To understand the history of Arrow, we need to take a big jump back to a time before Kotlin was on my radar. In 2013, Mario Arias created funKtionale. Developers working in Scala with Spring wanted to use Kotlin’s seamless interoperability with Java. However, they quickly realized that Kotlin lacked a set of features they had grown used to in Scala. This led to the creation of funKtionale, which aimed to solve this problem.

Fast-forward to 2017, a Spanish community named FineCinnamon created a learning project called Katz, heavily inspired by the Typelevel ecosystem in Scala. However, it quickly evolved and changed its name to Kategory to become its own entity as it grew larger over time.

Around the same time, I was also on a learning adventure and created Optikal, an Optics library in Kotlin inspired by Monocle from Scala. After I made the project public, the Kategory maintainers approached me and invited me to the Lambda World conference, where they asked me to join the Kategory efforts. Excited by the opportunity to join forces, I agreed.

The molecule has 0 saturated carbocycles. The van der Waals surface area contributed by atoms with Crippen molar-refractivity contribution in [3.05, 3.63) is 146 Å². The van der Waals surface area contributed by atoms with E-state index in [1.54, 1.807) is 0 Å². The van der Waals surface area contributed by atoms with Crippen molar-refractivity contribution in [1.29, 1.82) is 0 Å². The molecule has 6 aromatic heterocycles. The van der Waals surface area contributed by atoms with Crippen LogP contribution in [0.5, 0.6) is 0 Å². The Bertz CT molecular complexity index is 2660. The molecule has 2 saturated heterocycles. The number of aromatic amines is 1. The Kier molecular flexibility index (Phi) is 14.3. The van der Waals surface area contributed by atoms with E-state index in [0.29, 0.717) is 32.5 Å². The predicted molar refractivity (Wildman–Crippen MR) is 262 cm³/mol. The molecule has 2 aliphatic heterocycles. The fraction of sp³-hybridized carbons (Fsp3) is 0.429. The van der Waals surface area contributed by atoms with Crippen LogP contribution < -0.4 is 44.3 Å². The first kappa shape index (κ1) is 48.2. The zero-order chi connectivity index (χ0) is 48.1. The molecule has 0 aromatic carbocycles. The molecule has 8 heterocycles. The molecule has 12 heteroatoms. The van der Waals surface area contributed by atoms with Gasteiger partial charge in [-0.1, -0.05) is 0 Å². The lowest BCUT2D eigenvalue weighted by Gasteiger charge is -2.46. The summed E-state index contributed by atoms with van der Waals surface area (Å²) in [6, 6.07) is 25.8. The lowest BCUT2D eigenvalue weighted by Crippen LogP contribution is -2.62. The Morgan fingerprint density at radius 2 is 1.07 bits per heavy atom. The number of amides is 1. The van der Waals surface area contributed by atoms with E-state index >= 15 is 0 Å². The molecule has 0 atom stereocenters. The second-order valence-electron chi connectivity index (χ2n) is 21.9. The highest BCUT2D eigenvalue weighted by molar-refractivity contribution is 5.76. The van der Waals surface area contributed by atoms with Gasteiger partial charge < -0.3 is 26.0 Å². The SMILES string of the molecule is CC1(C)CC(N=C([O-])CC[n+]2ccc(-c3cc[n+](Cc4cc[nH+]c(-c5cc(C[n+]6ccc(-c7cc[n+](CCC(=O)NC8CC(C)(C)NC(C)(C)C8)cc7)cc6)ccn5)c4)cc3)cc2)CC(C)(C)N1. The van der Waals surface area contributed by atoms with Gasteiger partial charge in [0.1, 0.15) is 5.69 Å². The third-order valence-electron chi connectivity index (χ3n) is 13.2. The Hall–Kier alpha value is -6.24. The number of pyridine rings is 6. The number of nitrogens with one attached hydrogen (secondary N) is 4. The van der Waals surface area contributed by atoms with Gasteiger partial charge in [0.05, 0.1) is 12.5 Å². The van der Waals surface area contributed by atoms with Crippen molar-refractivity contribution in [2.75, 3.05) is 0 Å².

Soon after, Mario from funKtionale joined us, and we all merged our efforts to prevent conflicting libraries in the community. To avoid imposing a name, we created a new open-source organization called Arrow.

Arrow’s goal is to facilitate uniform and idiomatic functional programming for everyone in Kotlin, preventing fragmentation and competing libraries.


All of this happened during what I refer to as the pre-0.12.x era, which heavily relied on Typeclasses and Higher Kinded Types - two features that don’t exist in Kotlin but are available in Scala.

While I don’t want to delve too deeply into these technical concepts, I would like to briefly show how they were used in Arrow pre-0.12.x to give you an idea of how far we’ve come.


It’s clear that in the early days, Arrow code looked quite foreign to many Kotlin developers, especially those coming from a Java background where these features didn’t exist.

It’s worth noting that Kotlin’s Structured Concurrency didn’t exist at the time either.

The heavy use of generics and the Kind type to emulate Higher Kinded Types made the code look and feel non-idiomatic. The concept of Higher Kinded Types and the F generic leaked everywhere, as shown in the example of the ListK wrapper used to wrap a Kotlin List.